Effects of Hot Smoking and Sun Drying processes on Nutritional Composition of Giant Tiger Shrimp (Penaeus monodon, Fabricius, 1798)
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Publication date: 2013-12-31
Pol. J. Food Nutr. Sci. 2013;63(4):227–237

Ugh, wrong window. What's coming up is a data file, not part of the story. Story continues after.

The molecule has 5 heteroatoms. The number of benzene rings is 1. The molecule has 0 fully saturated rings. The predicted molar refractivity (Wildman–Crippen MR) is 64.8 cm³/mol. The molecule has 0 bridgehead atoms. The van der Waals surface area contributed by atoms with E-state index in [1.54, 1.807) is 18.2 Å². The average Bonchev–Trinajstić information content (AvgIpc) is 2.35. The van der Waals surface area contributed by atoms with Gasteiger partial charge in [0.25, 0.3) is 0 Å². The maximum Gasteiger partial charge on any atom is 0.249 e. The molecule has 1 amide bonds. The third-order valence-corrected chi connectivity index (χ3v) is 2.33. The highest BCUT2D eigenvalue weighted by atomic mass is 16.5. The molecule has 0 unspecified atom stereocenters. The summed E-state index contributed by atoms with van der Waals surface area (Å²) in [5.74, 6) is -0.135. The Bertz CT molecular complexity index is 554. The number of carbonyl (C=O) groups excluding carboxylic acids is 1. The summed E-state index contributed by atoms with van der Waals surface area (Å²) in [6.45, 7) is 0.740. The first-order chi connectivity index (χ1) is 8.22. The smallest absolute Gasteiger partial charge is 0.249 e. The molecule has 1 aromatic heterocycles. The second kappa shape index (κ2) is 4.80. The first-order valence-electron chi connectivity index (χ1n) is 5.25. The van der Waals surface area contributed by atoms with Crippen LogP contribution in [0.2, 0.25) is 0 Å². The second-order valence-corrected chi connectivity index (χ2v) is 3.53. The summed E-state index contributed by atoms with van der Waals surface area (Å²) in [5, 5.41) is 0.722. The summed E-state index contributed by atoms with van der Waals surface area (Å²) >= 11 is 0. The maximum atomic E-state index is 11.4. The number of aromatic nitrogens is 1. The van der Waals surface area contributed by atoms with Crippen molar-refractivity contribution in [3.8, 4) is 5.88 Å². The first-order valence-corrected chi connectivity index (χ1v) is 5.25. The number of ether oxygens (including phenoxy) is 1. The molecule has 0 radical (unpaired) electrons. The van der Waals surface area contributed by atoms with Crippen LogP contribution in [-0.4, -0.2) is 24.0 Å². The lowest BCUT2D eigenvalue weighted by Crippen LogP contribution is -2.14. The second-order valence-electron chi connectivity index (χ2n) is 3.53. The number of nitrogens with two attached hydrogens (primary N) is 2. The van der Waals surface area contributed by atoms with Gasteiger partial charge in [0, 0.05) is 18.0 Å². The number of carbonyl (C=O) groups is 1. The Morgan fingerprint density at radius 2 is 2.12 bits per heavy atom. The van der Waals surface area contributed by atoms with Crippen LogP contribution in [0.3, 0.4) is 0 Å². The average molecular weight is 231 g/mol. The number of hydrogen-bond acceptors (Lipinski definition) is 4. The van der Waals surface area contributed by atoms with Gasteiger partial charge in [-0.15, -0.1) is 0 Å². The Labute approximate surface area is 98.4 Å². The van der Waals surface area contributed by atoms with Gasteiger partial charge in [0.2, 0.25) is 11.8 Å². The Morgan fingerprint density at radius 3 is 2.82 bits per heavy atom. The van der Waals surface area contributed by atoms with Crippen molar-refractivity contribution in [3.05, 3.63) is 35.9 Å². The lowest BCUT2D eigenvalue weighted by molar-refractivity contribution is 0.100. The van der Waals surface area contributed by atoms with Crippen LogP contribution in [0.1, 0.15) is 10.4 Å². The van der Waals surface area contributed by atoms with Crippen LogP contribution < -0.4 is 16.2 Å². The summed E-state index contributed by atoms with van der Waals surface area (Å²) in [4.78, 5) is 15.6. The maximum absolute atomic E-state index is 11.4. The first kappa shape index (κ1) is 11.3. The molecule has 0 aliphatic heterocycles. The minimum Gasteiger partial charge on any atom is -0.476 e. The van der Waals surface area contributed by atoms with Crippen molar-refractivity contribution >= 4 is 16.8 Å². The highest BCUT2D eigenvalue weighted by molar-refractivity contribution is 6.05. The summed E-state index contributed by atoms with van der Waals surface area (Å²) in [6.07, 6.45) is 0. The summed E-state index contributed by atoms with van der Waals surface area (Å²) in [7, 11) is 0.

There are information gaps in the knowledge of the impacts of traditional techniques of fish preservation used to meet market demands even though there are growing concerns of the effects of these methods of preservation on product forms and qualities. In this study the effects of commonly used preservation techniques of hot smoking and sun-drying on the nutritional composition of Penaeus monodon were investigated. Proximate values varied significantly (P<0.05) except for protein the dominant constituent with an average value of 64%. Stearic acid varied significantly (P<0.05) with lowest values of 2.30% in smoked specimens. Oleic acid was the highest fatty acid thus the predominance of the monounsaturated fatty acids (MUFA) with smoked samples having predominant (P<0.05) values. ω-3/ ω-6 ratios of 7.76, 13.01 and 8.16 in fresh, smoked and sundried were in favour of the omega 3 with EPA (16.95±0.76-18.43±1.01%) being significantly higher (P<0.05) to the DHA (9.36±0.54-11.90±0.27%). Smoked forms had significantly higher values (P<0.05) of alanine, threonine, tyrosine and cysteine. Arginine and histidine were significantly raised (P<0.05) in sundried specimens. Isoleucine, methionine, aspartate, glycine and proline remained highest (P<0.05) in fresh samples. Lysine was limiting in smoked and sundried specimens. Smoked products offered healthiest advantage with the lowest values of saturated fatty acids (25.10%), index of atherogenicity (0.58), index of thrombogenicity (0.20) and bearing in mind goal of reduced coronary heart disease (CHD) in food consumption. This paper offers the first holistic work on nutritional evaluations of the three commonest forms for which Giant tiger shrimps are frequently consumed.